The Feminine Urge to Inspire

Design Innovation Fellows workshop showcases women who inspire, demonstrating a community of Golden Flashes bonded by respect

What do refrigerators, fire escapes and windshield wipers all have in common? They were all invented by women.  

Aligned with Women's History Month, The Feminine Urge to Inspire workshop explored the inventions and inspiration of women during the Design Innovation Fellows workshop, which took place on Wednesday, March 13 at Kent State University. This event is one of the many programs that bring together a global community of Golden Flashes bonded by respect.

“We worked on this for a couple months,” said Anna Leitson, Design Innovation Fellow and sophomore integrated mathematics major. “And we want people to take away from the workshop that everyone has their own stories and actually a physical vision board about empowering themselves or other women.”  

Student attendees listened attentively while Leitson and Breanna Lowery, Design Innovation Fellow and senior computer science major, gave a presentation on Women’s History Month and inventions made by women.  

Design Innovation Fellows present The Feminine Urge to Inspire workshop

“I want people to leave feeling like they can do anything they want to no matter what struggles they may have to overcome being a woman," Lowery said. “I want people to be proud of themselves.”

After the presentation, Leitson and Lowery each took half of the room and broke into small groups to then discuss the issues women face today, which women inspired them and how they can support the women in their lives.  

“The idea in my group was, we can help ourselves by not stooping to that level of bringing other people down,” Leitson said. “But by honoring the fact that we're really awesome and being kind to ourselves.”  

Small group discussions at DI Fellows workshop

After the small groups, participants started working on vision boards filled with colorful graphics and photos of future goals, women celebrities, moms and sisters.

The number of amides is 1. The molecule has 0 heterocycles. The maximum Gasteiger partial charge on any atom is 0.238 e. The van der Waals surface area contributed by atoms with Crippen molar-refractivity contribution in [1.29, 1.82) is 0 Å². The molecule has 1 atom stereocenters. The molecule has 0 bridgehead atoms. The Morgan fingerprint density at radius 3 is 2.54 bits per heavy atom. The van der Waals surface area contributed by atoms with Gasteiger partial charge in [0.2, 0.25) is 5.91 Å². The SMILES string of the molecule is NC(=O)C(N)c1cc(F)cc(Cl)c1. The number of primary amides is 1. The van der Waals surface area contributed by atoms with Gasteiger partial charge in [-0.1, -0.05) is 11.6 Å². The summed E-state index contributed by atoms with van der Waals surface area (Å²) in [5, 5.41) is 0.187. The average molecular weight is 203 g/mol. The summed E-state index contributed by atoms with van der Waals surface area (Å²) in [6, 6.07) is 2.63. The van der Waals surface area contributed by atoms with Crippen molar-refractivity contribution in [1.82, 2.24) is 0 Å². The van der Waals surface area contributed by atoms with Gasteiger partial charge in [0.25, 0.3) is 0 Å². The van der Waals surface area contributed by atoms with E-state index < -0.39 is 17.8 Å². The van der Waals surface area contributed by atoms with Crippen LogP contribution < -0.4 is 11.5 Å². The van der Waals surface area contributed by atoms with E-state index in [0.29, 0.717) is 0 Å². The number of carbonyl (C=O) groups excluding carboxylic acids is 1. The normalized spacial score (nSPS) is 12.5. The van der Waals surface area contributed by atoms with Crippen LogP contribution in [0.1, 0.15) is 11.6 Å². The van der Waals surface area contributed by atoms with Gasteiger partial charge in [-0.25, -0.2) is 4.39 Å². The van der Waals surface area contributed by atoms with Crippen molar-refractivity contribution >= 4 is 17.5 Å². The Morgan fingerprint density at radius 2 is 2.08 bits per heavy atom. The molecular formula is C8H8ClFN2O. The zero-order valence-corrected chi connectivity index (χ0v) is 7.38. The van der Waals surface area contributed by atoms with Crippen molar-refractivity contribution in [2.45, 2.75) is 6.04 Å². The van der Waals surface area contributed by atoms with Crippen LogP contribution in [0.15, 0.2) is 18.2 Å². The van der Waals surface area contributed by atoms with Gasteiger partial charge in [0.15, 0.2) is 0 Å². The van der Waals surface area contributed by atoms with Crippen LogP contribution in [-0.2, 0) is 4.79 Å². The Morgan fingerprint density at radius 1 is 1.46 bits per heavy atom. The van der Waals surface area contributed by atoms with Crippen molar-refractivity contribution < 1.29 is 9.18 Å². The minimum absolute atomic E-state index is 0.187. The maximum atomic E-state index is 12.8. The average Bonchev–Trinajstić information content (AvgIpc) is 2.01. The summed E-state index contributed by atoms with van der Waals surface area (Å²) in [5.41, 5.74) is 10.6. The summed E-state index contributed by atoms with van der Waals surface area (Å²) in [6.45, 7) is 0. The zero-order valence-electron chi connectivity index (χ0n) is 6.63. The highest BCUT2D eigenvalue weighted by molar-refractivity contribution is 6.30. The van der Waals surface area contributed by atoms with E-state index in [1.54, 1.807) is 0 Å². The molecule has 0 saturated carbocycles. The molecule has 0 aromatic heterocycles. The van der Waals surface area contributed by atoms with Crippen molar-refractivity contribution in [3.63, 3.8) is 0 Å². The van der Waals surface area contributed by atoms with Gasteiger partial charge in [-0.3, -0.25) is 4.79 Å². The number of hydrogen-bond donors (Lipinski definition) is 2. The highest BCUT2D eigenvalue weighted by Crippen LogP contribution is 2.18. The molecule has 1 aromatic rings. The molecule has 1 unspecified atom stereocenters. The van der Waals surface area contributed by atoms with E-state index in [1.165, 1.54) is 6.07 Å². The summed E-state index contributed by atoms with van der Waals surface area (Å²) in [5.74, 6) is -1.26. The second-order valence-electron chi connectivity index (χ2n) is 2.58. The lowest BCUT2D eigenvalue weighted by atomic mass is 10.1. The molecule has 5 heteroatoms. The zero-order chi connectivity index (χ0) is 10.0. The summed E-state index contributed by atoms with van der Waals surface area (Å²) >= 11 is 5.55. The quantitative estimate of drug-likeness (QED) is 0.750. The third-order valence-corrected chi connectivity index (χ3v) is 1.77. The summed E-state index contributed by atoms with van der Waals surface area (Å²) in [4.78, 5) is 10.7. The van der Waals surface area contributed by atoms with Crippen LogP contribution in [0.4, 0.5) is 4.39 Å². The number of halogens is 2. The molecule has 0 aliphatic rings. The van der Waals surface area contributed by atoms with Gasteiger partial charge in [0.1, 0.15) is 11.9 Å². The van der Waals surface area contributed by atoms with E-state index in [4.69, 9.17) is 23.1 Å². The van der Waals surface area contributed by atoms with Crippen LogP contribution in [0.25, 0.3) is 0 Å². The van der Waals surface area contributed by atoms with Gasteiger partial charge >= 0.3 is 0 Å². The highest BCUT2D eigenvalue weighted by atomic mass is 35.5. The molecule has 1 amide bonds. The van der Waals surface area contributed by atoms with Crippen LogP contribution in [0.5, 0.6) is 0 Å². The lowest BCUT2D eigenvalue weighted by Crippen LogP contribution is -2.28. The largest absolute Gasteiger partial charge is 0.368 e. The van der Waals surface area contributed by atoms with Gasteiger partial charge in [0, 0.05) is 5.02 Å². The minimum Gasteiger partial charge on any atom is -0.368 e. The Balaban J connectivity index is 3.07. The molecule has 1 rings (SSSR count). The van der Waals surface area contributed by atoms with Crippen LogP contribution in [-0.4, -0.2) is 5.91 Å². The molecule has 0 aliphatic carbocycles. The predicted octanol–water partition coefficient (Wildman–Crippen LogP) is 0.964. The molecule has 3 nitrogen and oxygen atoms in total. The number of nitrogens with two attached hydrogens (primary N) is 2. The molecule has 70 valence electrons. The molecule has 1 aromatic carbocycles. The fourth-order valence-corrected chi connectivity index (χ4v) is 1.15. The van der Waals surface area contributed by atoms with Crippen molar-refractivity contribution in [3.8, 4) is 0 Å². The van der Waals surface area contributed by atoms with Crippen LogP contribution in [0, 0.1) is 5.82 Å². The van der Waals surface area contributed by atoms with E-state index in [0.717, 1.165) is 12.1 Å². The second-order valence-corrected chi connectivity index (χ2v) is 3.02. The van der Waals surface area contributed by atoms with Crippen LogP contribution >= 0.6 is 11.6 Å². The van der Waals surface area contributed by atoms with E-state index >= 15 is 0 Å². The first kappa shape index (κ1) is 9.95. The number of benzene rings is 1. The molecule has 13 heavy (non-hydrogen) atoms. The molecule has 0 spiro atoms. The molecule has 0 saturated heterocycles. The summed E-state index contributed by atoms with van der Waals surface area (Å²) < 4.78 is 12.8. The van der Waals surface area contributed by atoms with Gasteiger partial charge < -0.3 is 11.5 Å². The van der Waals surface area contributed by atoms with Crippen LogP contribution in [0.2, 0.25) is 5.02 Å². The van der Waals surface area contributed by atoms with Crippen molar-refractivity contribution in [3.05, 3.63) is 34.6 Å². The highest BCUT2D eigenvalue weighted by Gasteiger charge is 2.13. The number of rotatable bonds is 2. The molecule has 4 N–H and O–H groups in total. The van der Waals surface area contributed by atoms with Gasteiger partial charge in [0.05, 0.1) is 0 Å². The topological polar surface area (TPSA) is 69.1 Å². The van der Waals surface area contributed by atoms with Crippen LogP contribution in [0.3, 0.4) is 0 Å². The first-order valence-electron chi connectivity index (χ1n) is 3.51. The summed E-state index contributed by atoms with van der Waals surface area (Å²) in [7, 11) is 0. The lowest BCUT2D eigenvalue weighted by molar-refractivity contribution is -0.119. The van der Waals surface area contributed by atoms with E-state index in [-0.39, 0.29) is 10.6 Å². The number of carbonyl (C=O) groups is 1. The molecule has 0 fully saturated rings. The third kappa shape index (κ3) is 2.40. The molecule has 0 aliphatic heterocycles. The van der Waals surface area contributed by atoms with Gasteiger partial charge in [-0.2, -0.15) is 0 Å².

While the vision boards were being made, attendees struck up conversations with one another about their lives and what Women’s History Month means to them.  

“It's a month to celebrate who I am,” Bren Kler, a senior public health major, said. “The closest people in my life have mostly been women, and I think having a month to celebrate that and to think about what it means to be a woman is important.”

attendees work on digital vision boards for Feminine Urge to Inspire DI Fellows workshop

The vision boards served as a way for participants to celebrate those in their lives, build themselves up or dream about their future.  

“I have never had a vision board,” said Pravalika Ramachandrapurapu, an emerging media and technology graduate student. “I recently got into this manifestation, affirmations thing and this really aligns with that.”

After the vision boards were done, participants followed Leiston down the hall to the PrintLab, where she explained how their boards would be printed onto fabric.  

First, the boards were printed onto transfer paper using the sublimation printer, then Leiston taped the transfer onto fabric that was then rolled through a giant heat press. After the heat press, each board was cut individually from the fabric and given to each participant.  

Cutting vision boards apart after printing on fabric

“I definitely hope that anyone who attended this workshop can feel like they have someone they bonded with over you know, empowering females or empowering themselves as a female,” Leitsonsaid.

Learn more about the Design Innovation Student Fellows Program.

POSTED: Monday, March 18, 2024 10:57 AM
Updated: Tuesday, March 19, 2024 09:55 AM
Tanner Poe, Flash Communications
Tanner Poe